child's immediate circle, rather than a blanket decision being made by some
Them or other who don't know the individuals concerned.
Anna then appended more, and I'm adding it here rather than making two
posts (One long one is easier for everyone to throw away!):
> As with most things in our society, the question of whether books
>are children's, YA or adult is decided by the intersubjective consensus of
>all the people you mention and more.
Which is absurd. Whose mind is it anyway? Me, I'd say it was the child's.
(Until They sort out Their ownership and trademarking of our genes,
anyhow). (I never actually met an intersubjective consensus, but I now see
this creature as being a cross between the Jabberwock and the Manipeeplia
[pointer to the Doing It debate and an article by Anne Fine]
Thank you. Read it (the article not the bilge).
The operative sentence in the article is:
"No girl or young woman should ever have to read these vile, disgusting
musings about themselves."
Obviously I oppose anyone being compelled to read anything, just as I
oppose anyone being forbidden to read anything. (Though I'm not sure that
having *Mein Kampf* as a school set-book wouldn't be the very best way to
show it up for the dreary garbage it is, and also mean that nobody ever
again got a thrill from reading the Ultimate Forbidden Book, if it was
That there is loathesome rubbish out there is not something I would deny;
but hard cases make bad law, and using extreme examples doesn't generally
help the argument about the middle ground.
>> I would contend that there should be none made at any level other than
>> one-to-one, someone who has read the book and knows the child advising that
>> individual child that s/he thinks the known child will probably not enjoy
>> that book
> Unfortunately that really isn't practical in many situations.
Let's put back the sentence to which I was replying there:
>>It doesn't mean that there is no distinction between
>>children's and YA and adults, surely?
>I would contend that there should be none made at any level other than
Sorry; it wasn't entirely clear that the word "made" is important in that
sentiment. There is a difference between *Yes Dear* and *Hexwood*,
obviously; but a child of six can tell that without anyone having to point
it out, I think. The distinction doesn't have to be "made", it's already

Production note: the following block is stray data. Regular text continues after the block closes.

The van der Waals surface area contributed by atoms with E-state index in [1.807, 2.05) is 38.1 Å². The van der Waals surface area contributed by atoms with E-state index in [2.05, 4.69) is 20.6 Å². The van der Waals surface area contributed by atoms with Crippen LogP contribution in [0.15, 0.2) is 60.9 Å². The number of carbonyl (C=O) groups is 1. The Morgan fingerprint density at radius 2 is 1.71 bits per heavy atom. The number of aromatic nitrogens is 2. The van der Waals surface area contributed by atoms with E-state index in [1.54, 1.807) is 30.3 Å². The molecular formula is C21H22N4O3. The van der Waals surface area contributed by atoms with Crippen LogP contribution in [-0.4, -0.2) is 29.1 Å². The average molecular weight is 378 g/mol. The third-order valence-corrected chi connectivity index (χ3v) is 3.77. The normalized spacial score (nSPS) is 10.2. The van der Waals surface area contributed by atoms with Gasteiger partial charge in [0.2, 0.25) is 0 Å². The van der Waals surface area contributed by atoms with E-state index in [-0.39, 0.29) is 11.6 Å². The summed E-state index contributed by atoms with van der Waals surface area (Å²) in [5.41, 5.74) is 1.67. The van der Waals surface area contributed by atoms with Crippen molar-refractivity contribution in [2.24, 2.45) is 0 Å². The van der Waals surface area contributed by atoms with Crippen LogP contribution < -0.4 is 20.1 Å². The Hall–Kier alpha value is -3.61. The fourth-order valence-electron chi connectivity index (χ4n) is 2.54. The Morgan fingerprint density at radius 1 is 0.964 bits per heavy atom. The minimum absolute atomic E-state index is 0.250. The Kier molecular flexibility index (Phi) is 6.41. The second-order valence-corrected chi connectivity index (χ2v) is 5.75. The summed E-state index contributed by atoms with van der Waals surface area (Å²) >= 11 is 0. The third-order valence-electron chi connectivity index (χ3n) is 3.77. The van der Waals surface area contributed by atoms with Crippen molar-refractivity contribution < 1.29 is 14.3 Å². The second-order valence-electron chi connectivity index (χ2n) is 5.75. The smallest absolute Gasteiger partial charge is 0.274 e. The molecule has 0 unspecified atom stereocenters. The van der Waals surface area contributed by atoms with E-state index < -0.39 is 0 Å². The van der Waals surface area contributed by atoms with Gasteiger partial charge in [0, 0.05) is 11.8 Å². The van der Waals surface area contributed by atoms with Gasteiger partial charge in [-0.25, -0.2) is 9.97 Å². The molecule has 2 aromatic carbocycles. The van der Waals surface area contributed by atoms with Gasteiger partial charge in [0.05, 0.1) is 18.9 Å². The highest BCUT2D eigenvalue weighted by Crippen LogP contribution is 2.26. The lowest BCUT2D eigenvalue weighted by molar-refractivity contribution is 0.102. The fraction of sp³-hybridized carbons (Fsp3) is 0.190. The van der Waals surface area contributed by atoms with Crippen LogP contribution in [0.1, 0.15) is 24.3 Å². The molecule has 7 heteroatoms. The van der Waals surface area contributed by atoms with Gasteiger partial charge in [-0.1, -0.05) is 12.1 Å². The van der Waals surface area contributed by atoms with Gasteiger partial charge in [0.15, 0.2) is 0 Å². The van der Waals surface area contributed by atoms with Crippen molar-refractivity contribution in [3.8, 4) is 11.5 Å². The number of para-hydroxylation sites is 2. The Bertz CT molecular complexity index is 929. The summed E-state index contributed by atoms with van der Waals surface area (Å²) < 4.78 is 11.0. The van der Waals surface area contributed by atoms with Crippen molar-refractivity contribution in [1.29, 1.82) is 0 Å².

[Giving books without data]
I'd be inclined, if giving a book, to try to establish first whether the
child in question is an avid Enid Blyton reader, or a pony-book person, or
interested in robots, or a fanatical sailor.... Otherwise I'm simply
firing off books *I* like, randomly, at children who may have absolutely no
interest in them at all and would far rather have had a book-token so they
can choose something they want. What's more, I'd want to know they didn't
already have that book, in hardback, signed by the author, their much-loved
favourite read, because I'd feel a twerp "introducing" someone to something
they knew as well as I do.
One, you have yourself read the books, and are not working blind, though
you are making the assumption that three individuals you have never met,
and two you don't know, will share your tastes: there are some benighted
souls who *gasp* don't like DWJ or Tove Jansson, hard though I personally
find this to believe, and prefer Harry Potter or the Secret Seven!
Two, presumably the adults attached to the children of whom you are
speaking have some basis for judgement in that whether or not they know
*you* personally they do know the person whose judgement of you they are
following. Ie your friend, their mother, the children's grandmother.
If the primary reassurance these parents have is that a bunch of total
strangers have made a decision about a book, rather than that an individual
about whom they know has made a judgement, they are going to be in a sad
way if they go on by those rules: see your own example, the book Anne Fine
is condemning, which if I understand aright is to be peddled as suitable
for the young, by the very people whose judgement is being taken as
acceptable in other cases.
That one won't fly: it eats its own tail. Sorry. I come back down to the
personal, from there: rather than take the word of people I don't know nor
know anything about, that a book is of some type or other, I'll take the
word of someone I do know, or someone who is known to me to have been
reliable in the past or is vouched for by someone I know (and possibly
whose taste in books I know). In this case, as the parent, I'd rather
trust your taste than the publishers.... wouldn't you, if you were them?
(should that be "they"?)
I have left this sitting for a day before posting it, and I hope I have
managed to spot anything that might be taken as being a personal criticism
and expunge it, but if I've failed, please can you try to see whether what
I have written can be read as non-judgemental and merely argumentative,
general rather than specific, and assume that I meant it that way? As a
rule, I am arguing rather than attacking someone, unless I say with
deliberation that I personally think they personally are a complete prune
and talking foetid old dingoes' kidneys... Honest. I do tend to call a
spade a spade not a manually-operated earth-moving implement, so it's
generally easy enough to spot if I am being deliberately offensive...
Which in this case I did not intend!